9. How has use of natural resources affected the environment, Economics, or Society? • Oil Spills has affected the Coral Reefs and is causing pollution to the sea. • Cutting down trees makes pollution to the air and after all trees have been destroyed, then there will be no more oxygen. • Natural resources built large economies and brought income to many countries by exporting these natural resources like Oil, Diamonds, Coals and many many more.

  10. Bibliography • "Coral ReefsAnimalPrintouts." Enchanted Learning. Web. 19 Jan. 2012. http://www.enchantedlearning.com/biomes/coralreef/coralreef.shtml.. • "Reef Facts - Plantsand Animals." CRC Reef Research Centre. Web. 18 Jan. 2012. http://www.reef.crc.org.au/discover/plantsanimals/facts_plantanimal.htm . • "Abiotic Factors Of The Coral Reefs." SPressivo.com. Web. 24 Jan. 2012. http://spressivo.com/isa/coralreef/abiotic.htm. • "Coral Reefs around the World | Environment | Guardian.co.uk." Web. 24 Jan. 2012. http://www.guardian.co.uk/environment/interactive/2009/sep/02/coral-world-interactive. • "Coral Reefs around the World | Environment | Guardian.co.uk." Web. 24 Jan. 2012. http://www.guardian.co.uk/environment/interactive/2009/sep/02/coral-world-interactive. • "In The Turf War Against Seaweed, Coral Reefs More Resilient Than Expected." Science Daily: News & Articles in Science, Health, Environment & Technology. Web. 24 Jan. 2012. http://www.sciencedaily.com/releases/2009/06/090601111932.htm . • "Impacts Of Ocean Acidification On Coral Reefs And Other Marine Calcifiers." Web. 24 Jan. 2012. http://www.ucar.edu/communications/Final_acidification.pdf . • ReefBase. Web. 24 Jan. 2012. http://www.reefbase.org/download/gcrmn_download.aspx?type=10 . • "Threatsto Coral Reefs." Coral Reef Alliance. Web. 28 Jan. 2012. http://www.coral.org/resources/about_coral_reefs/threats_to_coral_reefs . • "Stress on the Environment, Society and Resources? — Global Issues." Global Issues : Social, Political, Economic and Environmental Issues That Affect Us All — Global Issues. Anup Shah, Sept.-Oct. 2001. Web. 28 Jan. 2012. http://www.globalissues.org/article/214/stress-on-the-environment-society-and-resources .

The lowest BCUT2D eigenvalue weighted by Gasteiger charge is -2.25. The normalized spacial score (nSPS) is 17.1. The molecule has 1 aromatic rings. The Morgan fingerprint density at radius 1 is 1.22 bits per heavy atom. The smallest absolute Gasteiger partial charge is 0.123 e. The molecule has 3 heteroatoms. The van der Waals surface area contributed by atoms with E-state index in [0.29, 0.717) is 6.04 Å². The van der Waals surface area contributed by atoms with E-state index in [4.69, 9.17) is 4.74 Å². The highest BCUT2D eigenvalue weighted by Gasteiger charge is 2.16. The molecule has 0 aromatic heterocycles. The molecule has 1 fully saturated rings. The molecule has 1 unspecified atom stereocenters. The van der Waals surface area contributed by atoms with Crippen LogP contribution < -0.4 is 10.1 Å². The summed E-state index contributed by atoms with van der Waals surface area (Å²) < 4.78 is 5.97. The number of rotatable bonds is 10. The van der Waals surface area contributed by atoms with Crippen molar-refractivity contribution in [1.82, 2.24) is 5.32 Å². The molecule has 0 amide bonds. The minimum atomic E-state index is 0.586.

11. Bibliography (Images) • "Google Images." Google. Web. 18 Jan. 2012. http://www.google.com/imgres?imgurl=http://www.enchantedlearning.com/cgifs/Coralreefmap.GIF • "Google Images." Google. Web. 28 Jan. 2012. <http://www.google.com/imgres?q=Coral+Reef&um=1&hl=en&safe=off&client=safari&sa=N&rls=en&biw=1280&bih=680&tbm=isch&tbnid=LDURtdZS_hYUxM:&imgrefurl=http://www.guardian.co.uk/environment/2010/jan/07/coral-reefs-new-species&docid=8QqH9vT-ta82rM&imgurl=http://static.guim.co.uk/sys-images/Guardian/Pix/pictures/2009/9/2/1251909973072/Coral-reef--Fish-on-coral-002.jpg&w=460&h=276&ei=SCAkT-uTMcSsrAfL_7D3Bw&zoom=1&iact=hc&vpx=787&vpy=395&dur=203&hovh=174&hovw=290&tx=141&ty=115&sig=112991598399244838082&page=1&tbnh=130&tbnw=193&start=0&ndsp=17&ved=1t:429,r:15,s:0> . • "Google Images." Google. Web. 28 Jan. 2012. <http://www.google.com/imgres?q=coral+reef+plants&num=10&um=1&hl=en&safe=off&client=safari&rls=en&biw=1280&bih=680&tbm=isch&tbnid=cwiiIB4xHVbTTM:&imgrefurl=http://kids.nceas.ucsb.edu/biomes/coralreef.html&docid=Zjrxh32IgPlrzM&imgurl=http://kids.nceas.ucsb.edu/images/coralreef.jpg&w=450&h=296&ei=-CIkT770GIfqrAfVt9GkCA&zoom=1&iact=hc&vpx=979&vpy=196&dur=270&hovh=182&hovw=277&tx=191&ty=109&sig=112991598399244838082&sqi=2&page=1&tbnh=144&tbnw=208&start=0&ndsp=15&ved=1t:429,r:4,s:0>. • "Google Images." Google. Web. 28 Jan. 2012. <http://www.google.com/imgres?q=Diamonds&hl=en&safe=off&biw=1280&bih=680&gbv=2&tbm=isch&tbnid=5xEtrAYwaGGl7M:&imgrefurl=http://gems.com/diamonds/&docid=jZB6WlOGWoL_zM&imgurl=http://gems.com/wp-content/uploads/2010/04/diamond.jpg&w=296&h=287&ei=5EgkT7LdIsXIrQeu2tCiCA&zoom=1&iact=hc&vpx=694&vpy=175&dur=1297&hovh=221&hovw=228&tx=84&ty=113&sig=112991598399244838082&page=1&tbnh=140&tbnw=144&start=0&ndsp=18&ved=1t:429,r:3,s:0>.